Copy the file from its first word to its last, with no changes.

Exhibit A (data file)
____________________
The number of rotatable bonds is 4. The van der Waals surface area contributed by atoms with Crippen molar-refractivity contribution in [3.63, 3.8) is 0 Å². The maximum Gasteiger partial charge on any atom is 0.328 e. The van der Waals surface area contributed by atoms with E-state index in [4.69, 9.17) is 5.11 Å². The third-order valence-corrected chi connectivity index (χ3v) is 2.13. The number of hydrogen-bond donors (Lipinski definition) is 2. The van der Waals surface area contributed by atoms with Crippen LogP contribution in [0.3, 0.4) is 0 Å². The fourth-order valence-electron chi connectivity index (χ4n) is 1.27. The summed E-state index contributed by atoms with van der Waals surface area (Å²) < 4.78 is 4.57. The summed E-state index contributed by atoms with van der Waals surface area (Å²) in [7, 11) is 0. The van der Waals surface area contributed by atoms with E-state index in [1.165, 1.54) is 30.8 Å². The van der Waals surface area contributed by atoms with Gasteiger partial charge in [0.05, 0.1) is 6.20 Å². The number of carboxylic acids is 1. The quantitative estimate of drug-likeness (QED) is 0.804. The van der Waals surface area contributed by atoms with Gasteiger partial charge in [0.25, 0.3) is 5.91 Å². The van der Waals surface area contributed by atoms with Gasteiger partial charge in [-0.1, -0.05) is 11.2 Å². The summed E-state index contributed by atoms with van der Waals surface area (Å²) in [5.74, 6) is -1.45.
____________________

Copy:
The number of rotatable bonds is 4. The van der Waals surface area contributed by atoms with Crippen molar-refractivity contribution in [3.63, 3.8) is 0 Å². The maximum Gasteiger partial charge on any atom is 0.328 e. The van der Waals surface area contributed by atoms with E-state index in [4.69, 9.17) is 5.11 Å². The third-order valence-corrected chi connectivity index (χ3v) is 2.13. The number of hydrogen-bond donors (Lipinski definition) is 2. The van der Waals surface area contributed by atoms with Crippen LogP contribution in [0.3, 0.4) is 0 Å². The fourth-order valence-electron chi connectivity index (χ4n) is 1.27. The summed E-state index contributed by atoms with van der Waals surface area (Å²) < 4.78 is 4.57. The summed E-state index contributed by atoms with van der Waals surface area (Å²) in [7, 11) is 0. The van der Waals surface area contributed by atoms with E-state index in [1.165, 1.54) is 30.8 Å². The van der Waals surface area contributed by atoms with Gasteiger partial charge in [0.05, 0.1) is 6.20 Å². The number of carboxylic acids is 1. The quantitative estimate of drug-likeness (QED) is 0.804. The van der Waals surface area contributed by atoms with Gasteiger partial charge in [0.25, 0.3) is 5.91 Å². The van der Waals surface area contributed by atoms with Gasteiger partial charge in [-0.1, -0.05) is 11.2 Å². The summed E-state index contributed by atoms with van der Waals surface area (Å²) in [5.74, 6) is -1.45.